News Good News Genius website pairs coronavirus hand-washing with your favourite lyrics

Genius website pairs coronavirus hand-washing with your favourite lyrics

coronavirus hand washing
Now you can wash your hands to your own tune. Photo: Wash Your Lyrics
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With the deadly coronavirus spreading ever-faster across the world – and closer to home in Australia – we’re surely all aware by now that washing our hands properly is one of the best ways to avoid contracting it.

That means with soap and water for 20 seconds – or, according to Britain’s National Health Service, as long as it takes to sing Happy Birthday twice to yourself.

Health authorities in Australia and internationally agree that washing hands, often, with soap and water is one of the best ways to avoid spreading – or catching – infections such as COVID-19.

But, now that we’re months into the global outbreak, Happy Birthday might be getting a little old for many diligent hand-washers.

That’s where Wash Your Lyrics comes in. The work of a creative – and hygienically minded – teenage British developer, it pairs the lyrics to a song of your choice with instructions on how to wash your hands properly.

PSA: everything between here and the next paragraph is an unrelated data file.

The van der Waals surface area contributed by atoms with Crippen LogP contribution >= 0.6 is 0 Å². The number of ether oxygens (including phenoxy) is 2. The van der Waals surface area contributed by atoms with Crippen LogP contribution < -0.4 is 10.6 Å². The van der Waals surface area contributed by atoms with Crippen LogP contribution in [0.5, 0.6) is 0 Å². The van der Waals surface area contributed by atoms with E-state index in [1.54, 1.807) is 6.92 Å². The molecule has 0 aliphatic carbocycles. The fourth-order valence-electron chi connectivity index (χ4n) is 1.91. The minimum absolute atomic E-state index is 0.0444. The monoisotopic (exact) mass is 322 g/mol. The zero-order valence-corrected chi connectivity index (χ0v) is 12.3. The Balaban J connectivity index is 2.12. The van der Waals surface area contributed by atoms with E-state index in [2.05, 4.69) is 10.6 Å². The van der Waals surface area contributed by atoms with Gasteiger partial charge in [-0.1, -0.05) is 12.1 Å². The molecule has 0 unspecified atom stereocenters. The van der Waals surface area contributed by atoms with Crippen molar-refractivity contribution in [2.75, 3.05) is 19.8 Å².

The developer, who says he is 17 and is known only as William, says he came up with the Wash Your Lyrics website in less than 24 hours. In its first day online, he had more than 120,000 user requests and more than two million server requests – with that number growing rapidly through Wednesday (Australian time).

“Thanks to everyone who has used the site so far,” William posted.

“Also sorry for the downtime, [I] didn’t expect the traffic the site received.”

William’s site is simple but effective. Users enter their choice of song name and author and it automatically pulls the lyrics from Genius (the world’s biggest collection of lyrics) and puts them, line-by-line, over an infographic from the NHS.

Elsewhere, as hand-washing gains ever more prominence, a how-to guide produced by Vietnam’s Health Minister has also been a viral hit.

It uses an upbeat song described by comedian John Oliver as a “genuine club banger” – and the original video has 9.4 million views on YouTube. The English-subtitled version has 1.2 million.

It’s called Ghen Cô Vy – a play on words implying the coronavirus is like a jealous troublemaker trying to come between a couple – and it has also inspired a dance challenge on social media app TikTok.

The kitschy animation includes demonstrations of hand-washing, warnings about face masks and public gatherings, and a gloved hand flicking away an angry-looking green coronavirus particle.

In the Philippines, the Department of Health released a video on TikTok highlighting protective measures against COVID-19, with instructions like “stahhhp, don’t touch your face” and “follow cough etiquette”.

While South Korean K-pop boy band BTS has cancelled concerts due to the coronavirus outbreak, Thailand’s BTS (the Bangkok train service) decided to get musical:


-with agencies